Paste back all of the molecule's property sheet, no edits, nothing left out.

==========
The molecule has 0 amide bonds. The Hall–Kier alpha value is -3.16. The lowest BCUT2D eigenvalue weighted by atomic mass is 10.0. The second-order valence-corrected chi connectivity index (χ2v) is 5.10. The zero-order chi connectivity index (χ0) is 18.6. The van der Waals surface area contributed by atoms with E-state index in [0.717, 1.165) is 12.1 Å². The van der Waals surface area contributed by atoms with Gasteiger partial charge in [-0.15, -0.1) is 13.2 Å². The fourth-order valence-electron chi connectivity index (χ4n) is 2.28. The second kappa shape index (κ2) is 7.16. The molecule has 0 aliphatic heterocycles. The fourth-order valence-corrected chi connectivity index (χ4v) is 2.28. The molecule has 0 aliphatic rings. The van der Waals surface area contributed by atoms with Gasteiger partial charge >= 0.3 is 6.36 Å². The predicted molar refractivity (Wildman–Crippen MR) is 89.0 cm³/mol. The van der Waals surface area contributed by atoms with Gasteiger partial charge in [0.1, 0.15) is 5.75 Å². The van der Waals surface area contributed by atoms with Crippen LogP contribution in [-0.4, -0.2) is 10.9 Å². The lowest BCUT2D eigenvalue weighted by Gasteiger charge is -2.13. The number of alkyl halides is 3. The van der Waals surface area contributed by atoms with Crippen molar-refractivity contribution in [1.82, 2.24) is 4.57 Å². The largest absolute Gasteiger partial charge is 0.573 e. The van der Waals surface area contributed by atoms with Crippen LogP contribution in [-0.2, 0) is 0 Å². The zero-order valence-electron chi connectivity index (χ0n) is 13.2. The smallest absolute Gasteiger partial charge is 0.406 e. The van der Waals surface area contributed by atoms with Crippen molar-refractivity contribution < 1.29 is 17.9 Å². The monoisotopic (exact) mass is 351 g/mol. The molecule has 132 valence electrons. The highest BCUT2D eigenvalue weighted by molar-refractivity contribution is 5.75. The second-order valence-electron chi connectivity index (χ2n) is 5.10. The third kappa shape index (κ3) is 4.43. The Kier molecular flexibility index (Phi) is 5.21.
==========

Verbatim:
The molecule has 0 amide bonds. The Hall–Kier alpha value is -3.16. The lowest BCUT2D eigenvalue weighted by atomic mass is 10.0. The second-order valence-corrected chi connectivity index (χ2v) is 5.10. The zero-order chi connectivity index (χ0) is 18.6. The van der Waals surface area contributed by atoms with E-state index in [0.717, 1.165) is 12.1 Å². The van der Waals surface area contributed by atoms with Gasteiger partial charge in [-0.15, -0.1) is 13.2 Å². The fourth-order valence-electron chi connectivity index (χ4n) is 2.28. The second kappa shape index (κ2) is 7.16. The molecule has 0 aliphatic heterocycles. The fourth-order valence-corrected chi connectivity index (χ4v) is 2.28. The molecule has 0 aliphatic rings. The van der Waals surface area contributed by atoms with Gasteiger partial charge >= 0.3 is 6.36 Å². The predicted molar refractivity (Wildman–Crippen MR) is 89.0 cm³/mol. The van der Waals surface area contributed by atoms with Gasteiger partial charge in [0.1, 0.15) is 5.75 Å². The van der Waals surface area contributed by atoms with Crippen LogP contribution in [-0.4, -0.2) is 10.9 Å². The lowest BCUT2D eigenvalue weighted by Gasteiger charge is -2.13. The number of alkyl halides is 3. The van der Waals surface area contributed by atoms with Crippen molar-refractivity contribution in [1.82, 2.24) is 4.57 Å². The largest absolute Gasteiger partial charge is 0.573 e. The van der Waals surface area contributed by atoms with Crippen LogP contribution in [-0.2, 0) is 0 Å². The zero-order valence-electron chi connectivity index (χ0n) is 13.2. The smallest absolute Gasteiger partial charge is 0.406 e. The van der Waals surface area contributed by atoms with Crippen molar-refractivity contribution < 1.29 is 17.9 Å². The monoisotopic (exact) mass is 351 g/mol. The molecule has 132 valence electrons. The highest BCUT2D eigenvalue weighted by molar-refractivity contribution is 5.75. The second-order valence-electron chi connectivity index (χ2n) is 5.10. The third kappa shape index (κ3) is 4.43. The Kier molecular flexibility index (Phi) is 5.21.